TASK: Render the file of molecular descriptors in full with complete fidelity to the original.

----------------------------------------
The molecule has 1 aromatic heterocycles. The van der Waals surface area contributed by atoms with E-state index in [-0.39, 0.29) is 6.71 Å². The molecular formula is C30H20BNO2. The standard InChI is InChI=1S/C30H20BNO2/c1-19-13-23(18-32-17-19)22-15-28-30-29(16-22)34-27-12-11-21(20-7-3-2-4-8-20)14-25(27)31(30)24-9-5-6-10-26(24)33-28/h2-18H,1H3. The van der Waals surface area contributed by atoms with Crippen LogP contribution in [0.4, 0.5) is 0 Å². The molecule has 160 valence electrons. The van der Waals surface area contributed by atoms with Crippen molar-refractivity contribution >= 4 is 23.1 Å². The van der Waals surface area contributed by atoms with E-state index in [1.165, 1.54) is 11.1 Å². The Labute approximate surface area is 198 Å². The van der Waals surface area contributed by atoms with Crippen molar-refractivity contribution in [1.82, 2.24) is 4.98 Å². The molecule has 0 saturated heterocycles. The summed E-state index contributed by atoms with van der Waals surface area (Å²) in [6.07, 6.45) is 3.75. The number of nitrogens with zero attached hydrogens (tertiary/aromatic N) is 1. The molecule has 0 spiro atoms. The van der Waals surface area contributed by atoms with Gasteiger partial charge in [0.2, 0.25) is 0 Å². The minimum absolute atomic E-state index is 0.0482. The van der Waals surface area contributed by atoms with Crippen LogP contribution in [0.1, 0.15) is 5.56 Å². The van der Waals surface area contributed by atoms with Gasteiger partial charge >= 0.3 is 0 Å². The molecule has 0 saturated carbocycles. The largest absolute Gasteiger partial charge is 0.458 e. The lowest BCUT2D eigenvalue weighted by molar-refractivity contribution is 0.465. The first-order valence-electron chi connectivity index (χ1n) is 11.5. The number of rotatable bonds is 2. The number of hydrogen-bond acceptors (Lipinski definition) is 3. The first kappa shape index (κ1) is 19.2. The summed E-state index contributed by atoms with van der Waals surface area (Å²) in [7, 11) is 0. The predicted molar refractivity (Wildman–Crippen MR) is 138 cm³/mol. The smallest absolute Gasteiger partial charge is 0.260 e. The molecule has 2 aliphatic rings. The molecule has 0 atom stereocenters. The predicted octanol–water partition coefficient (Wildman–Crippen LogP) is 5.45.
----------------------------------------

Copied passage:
The molecule has 1 aromatic heterocycles. The van der Waals surface area contributed by atoms with E-state index in [-0.39, 0.29) is 6.71 Å². The molecular formula is C30H20BNO2. The standard InChI is InChI=1S/C30H20BNO2/c1-19-13-23(18-32-17-19)22-15-28-30-29(16-22)34-27-12-11-21(20-7-3-2-4-8-20)14-25(27)31(30)24-9-5-6-10-26(24)33-28/h2-18H,1H3. The van der Waals surface area contributed by atoms with Crippen LogP contribution in [0.4, 0.5) is 0 Å². The molecule has 160 valence electrons. The van der Waals surface area contributed by atoms with Crippen molar-refractivity contribution >= 4 is 23.1 Å². The van der Waals surface area contributed by atoms with E-state index in [1.165, 1.54) is 11.1 Å². The Labute approximate surface area is 198 Å². The van der Waals surface area contributed by atoms with Crippen molar-refractivity contribution in [1.82, 2.24) is 4.98 Å². The molecule has 0 saturated heterocycles. The summed E-state index contributed by atoms with van der Waals surface area (Å²) in [6.07, 6.45) is 3.75. The number of nitrogens with zero attached hydrogens (tertiary/aromatic N) is 1. The molecule has 0 spiro atoms. The van der Waals surface area contributed by atoms with Gasteiger partial charge in [0.2, 0.25) is 0 Å². The minimum absolute atomic E-state index is 0.0482. The van der Waals surface area contributed by atoms with Crippen LogP contribution in [0.1, 0.15) is 5.56 Å². The van der Waals surface area contributed by atoms with Gasteiger partial charge >= 0.3 is 0 Å². The molecule has 0 saturated carbocycles. The largest absolute Gasteiger partial charge is 0.458 e. The lowest BCUT2D eigenvalue weighted by molar-refractivity contribution is 0.465. The first-order valence-electron chi connectivity index (χ1n) is 11.5. The number of rotatable bonds is 2. The number of hydrogen-bond acceptors (Lipinski definition) is 3. The first kappa shape index (κ1) is 19.2. The summed E-state index contributed by atoms with van der Waals surface area (Å²) in [7, 11) is 0. The predicted molar refractivity (Wildman–Crippen MR) is 138 cm³/mol. The smallest absolute Gasteiger partial charge is 0.260 e. The molecule has 2 aliphatic rings. The molecule has 0 atom stereocenters. The predicted octanol–water partition coefficient (Wildman–Crippen LogP) is 5.45.